[Text submitted by architect] Rooted in a Bangladeshi land, not far from Commercial capital of the region, Chattogram, SHIKOR is a country house that rediscovers in the simplicity of forms all the charm of rural architecture in a contemporary way. Bengali term “SHIKOR” used to denote “ROOTS”: The origin from which it all begins. It is the home retreat of a local family, whose history inevitably is intertwined with the past of the land on which it is built. Just as in almost all Bangladeshi families, the owners’ ancestors were farmers; It is only in time that successive generations have moved from the countryside to neighboring urban areas in the years to come. That’s why clients, both teachers, they live their retirement life in the city. Khan left his father’s rural home to work as a teacher, living mainly in the quarters of school campuses.
But his memories, or rather, his roots, have always kept him strongly connected to the village. And because the ancient dwelling, almost falling into disuse, was now losing all its original charm (and habitability), the Khans decided to build a new one. “The intention was to create a space for children and grandchildren in such a way that they would spend their time during the holidays, as well as to pass a witness on to the new generations. The result is a large farmhouse on over 440 square meters of surface that winks at the most traditional constructions: similar to a farm, Shikor showcases the handcrafted workmanship of local artisans, making the most of all the natural resources granted by the landscape.
Perforated outlying walls and skylights convert every corner of the house into a living museum of light and shadow. The experiences of the spaces vary from sunrise to sunset, from summer to winter. Volumes of the built complex support the territory and what it can offer: the volume made from bricks, for example, vanishes from south to south-east to allow breezes to circulate from all three directions. And while the ground floor is divided between the Kachari, The formal living room, located in an isolated front, and the dining Hall that, at the rear tip, is exposed into the nature through the Poschati verandah, The Projected Balcony.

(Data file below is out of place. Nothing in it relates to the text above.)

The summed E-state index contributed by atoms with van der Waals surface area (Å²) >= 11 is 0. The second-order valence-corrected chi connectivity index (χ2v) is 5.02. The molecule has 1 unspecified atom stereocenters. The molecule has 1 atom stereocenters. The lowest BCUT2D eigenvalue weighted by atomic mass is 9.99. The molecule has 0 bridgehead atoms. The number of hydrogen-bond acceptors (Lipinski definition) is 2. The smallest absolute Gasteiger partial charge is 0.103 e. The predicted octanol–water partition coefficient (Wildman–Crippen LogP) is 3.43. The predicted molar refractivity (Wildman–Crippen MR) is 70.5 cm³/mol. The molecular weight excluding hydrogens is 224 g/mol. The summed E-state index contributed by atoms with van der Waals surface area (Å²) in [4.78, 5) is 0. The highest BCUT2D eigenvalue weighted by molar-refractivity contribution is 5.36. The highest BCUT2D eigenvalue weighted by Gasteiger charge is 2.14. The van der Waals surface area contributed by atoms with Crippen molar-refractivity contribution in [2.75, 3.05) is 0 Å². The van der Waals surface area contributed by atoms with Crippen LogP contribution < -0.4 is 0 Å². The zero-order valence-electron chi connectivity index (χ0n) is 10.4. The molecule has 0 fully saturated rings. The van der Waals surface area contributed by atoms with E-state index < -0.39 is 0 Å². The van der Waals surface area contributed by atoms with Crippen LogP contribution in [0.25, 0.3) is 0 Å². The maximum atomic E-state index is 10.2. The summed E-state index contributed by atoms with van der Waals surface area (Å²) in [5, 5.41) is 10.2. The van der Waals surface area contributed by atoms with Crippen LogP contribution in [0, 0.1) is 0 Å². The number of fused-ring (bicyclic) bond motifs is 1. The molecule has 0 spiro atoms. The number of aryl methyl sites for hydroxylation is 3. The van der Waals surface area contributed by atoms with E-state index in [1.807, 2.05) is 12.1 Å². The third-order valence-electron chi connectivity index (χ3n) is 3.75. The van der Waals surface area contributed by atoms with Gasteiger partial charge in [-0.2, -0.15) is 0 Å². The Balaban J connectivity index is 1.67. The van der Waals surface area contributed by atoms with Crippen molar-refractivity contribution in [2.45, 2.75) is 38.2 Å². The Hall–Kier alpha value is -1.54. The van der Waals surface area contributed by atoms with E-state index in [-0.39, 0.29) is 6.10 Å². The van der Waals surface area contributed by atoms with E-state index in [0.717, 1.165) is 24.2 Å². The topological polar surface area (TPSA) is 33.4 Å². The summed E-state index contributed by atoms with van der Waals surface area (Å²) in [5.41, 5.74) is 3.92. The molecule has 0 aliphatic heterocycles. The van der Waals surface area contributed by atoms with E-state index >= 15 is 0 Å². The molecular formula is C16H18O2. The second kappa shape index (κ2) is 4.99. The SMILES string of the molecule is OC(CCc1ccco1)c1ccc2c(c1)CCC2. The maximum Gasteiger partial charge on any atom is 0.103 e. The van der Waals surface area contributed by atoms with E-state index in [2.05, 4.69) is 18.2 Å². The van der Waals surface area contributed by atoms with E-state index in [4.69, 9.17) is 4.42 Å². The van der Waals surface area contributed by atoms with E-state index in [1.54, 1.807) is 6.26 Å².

The layout of the upper floor is inspired by a resort. In order to maintain a balance between privacy and conviviality, the Gudam, the bedrooms, are allocated on the First floor. The fulcrum of the project is an indoor pond which is placed into the Cavaedium, recreating the same atmosphere of a traditional Jolghat, a Screened Pond stair for female bath. Made of terracotta Bricks, the Khans’ country house also houses a series of furniture made of recycled wood, salvaged from old houses. The metal pots conventionally used for water are converted into graceful lampshades that alternate with the bamboo ones. All measures reduce costs and at the same time, keep memories alive.